4 Simple Steps For Buying Your First Investment Property
If you think real estate is right for you, there is a deal out there that will fit your investment plan and profile. And ready to jump right into your first real estate deal, that’s great! But before you dive into the deep end, let’s cover a few important basics:
Real estate investments offer both tax advantages and the advantage of appreciation—the tendency of a property to increase in value over time. But the biggest advantage is leverage—using other people’s money (OPM) to purchase an investment worth many times what it costs you to buy. Using OPM in the form of a loan, you can buy a property that generates passive income for you even though you’ve invested very little.
Remember the magic words—cash flow. It’s really a balancing act. You want the greatest return on your money and you want to leverage your money well. For example, if you’re just starting out and only have a small amount of money to invest, then the most highly leveraged investment (the least money down) that still gives you positive cash flow may be best for you at that time. If you have a large sum of money to invest, you still want to leverage your money effectively, but you may be willing to put down more money in order to get healthier monthly cash flow on your investment. It all depends upon your personal investment plan.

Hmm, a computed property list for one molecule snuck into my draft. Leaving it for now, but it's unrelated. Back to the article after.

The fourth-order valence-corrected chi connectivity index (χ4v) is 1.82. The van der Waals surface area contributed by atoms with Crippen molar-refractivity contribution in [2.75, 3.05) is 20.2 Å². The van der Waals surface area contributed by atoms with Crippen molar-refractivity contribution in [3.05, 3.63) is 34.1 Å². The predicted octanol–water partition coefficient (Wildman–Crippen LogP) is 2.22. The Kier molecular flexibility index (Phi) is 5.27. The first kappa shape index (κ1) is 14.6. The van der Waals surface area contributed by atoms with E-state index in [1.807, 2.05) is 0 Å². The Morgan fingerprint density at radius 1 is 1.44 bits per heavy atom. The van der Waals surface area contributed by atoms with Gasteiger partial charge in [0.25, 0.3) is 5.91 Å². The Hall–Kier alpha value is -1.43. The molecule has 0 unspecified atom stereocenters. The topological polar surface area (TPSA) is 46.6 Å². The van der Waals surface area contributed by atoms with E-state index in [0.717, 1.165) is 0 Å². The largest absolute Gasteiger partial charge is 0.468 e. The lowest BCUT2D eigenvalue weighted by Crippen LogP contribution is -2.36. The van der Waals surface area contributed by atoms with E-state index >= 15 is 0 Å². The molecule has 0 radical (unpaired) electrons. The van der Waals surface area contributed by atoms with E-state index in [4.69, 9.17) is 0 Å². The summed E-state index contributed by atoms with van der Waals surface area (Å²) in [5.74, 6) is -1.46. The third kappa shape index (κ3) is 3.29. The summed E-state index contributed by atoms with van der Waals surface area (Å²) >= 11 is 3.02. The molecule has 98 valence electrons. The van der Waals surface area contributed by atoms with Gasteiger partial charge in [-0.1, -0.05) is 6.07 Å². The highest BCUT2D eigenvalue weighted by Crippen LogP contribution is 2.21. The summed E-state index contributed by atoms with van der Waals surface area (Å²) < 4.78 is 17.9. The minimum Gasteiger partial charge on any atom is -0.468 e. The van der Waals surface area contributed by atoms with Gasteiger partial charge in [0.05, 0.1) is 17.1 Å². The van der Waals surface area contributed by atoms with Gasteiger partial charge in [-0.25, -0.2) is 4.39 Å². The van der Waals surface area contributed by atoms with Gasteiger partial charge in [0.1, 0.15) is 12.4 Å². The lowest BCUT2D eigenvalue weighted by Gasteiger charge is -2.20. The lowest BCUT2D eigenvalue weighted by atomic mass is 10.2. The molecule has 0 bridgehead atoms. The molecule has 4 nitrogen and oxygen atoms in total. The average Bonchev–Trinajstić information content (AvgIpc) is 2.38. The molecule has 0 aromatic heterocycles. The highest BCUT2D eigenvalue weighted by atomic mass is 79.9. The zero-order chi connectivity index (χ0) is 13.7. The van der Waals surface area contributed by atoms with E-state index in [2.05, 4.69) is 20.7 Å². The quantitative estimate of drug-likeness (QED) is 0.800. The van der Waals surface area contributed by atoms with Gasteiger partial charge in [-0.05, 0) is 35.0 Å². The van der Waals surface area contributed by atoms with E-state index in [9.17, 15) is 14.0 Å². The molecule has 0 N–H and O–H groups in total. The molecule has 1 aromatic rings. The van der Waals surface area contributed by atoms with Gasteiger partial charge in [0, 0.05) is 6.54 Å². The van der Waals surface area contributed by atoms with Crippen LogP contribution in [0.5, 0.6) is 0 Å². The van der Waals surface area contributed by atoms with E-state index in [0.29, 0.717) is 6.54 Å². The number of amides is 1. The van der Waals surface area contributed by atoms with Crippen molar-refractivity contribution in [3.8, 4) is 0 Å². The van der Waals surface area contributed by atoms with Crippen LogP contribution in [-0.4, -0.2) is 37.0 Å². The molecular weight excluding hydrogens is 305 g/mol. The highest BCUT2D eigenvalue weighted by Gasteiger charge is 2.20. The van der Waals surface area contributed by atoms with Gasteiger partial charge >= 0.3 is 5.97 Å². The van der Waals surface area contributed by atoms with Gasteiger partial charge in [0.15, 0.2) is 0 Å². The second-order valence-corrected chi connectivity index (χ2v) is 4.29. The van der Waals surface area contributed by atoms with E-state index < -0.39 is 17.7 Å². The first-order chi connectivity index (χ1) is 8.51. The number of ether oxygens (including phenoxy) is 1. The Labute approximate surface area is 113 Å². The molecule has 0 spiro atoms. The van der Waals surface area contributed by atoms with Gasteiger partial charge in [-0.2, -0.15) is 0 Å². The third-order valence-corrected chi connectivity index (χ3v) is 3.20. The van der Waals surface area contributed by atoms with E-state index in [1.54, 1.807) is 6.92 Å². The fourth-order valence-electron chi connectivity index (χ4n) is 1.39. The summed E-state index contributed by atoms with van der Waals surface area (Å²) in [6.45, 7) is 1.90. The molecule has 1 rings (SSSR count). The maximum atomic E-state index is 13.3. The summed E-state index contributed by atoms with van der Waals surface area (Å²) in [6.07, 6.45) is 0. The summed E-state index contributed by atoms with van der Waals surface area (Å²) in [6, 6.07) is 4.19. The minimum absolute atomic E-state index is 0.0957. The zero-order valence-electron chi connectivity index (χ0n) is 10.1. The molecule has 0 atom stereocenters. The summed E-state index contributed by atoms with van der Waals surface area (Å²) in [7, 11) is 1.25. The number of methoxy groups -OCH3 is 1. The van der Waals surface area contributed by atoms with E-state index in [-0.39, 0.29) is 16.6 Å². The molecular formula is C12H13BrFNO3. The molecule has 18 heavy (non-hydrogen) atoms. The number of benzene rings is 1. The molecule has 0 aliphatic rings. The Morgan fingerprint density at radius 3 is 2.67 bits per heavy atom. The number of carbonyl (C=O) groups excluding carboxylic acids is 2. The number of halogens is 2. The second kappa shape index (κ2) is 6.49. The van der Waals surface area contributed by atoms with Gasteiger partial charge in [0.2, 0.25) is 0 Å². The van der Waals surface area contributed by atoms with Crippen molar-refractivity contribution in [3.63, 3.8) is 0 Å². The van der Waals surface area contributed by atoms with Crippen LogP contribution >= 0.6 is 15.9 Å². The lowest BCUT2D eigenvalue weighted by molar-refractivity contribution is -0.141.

Below are some of the most important aspects of buying your first investment property:
First, you’ll learn how to figure out what types of property fit your plan. You’ll learn rich dad’s most important guidelines that apply to any situation, but you’ll also learn how to set other criteria based on your own particular circumstances and goals.
Then you’ll get some very practical advice on where to find those properties you’ve targeted.
Along the way, keep in mind that cardinal 100-10-3-1 rule. For every single property you end up buying, you should expect to: Look at 100. Make offers on 10. Have 3 accepted. Buy 1.
1.Start small: Start with a small property—a single-family home, a duplex, or 3-plex. Mistakes are part of the process, and you should expect to make them. With each mistake, you become smarter and your next investment easier. So make your mistakes on small properties, learn from the mistakes, then move on to larger properties. This is also why you want positive cash flow properties: The cash flow can buffer the mistakes you’ll make along the way.
- Stay close to home: Ideally, look for properties that are near where you live. That makes it easy to drive around the neighborhood and see what new properties are on the market, watch the selling prices and purchase prices, talk with the neighbors, and keep a pulse on your particular market.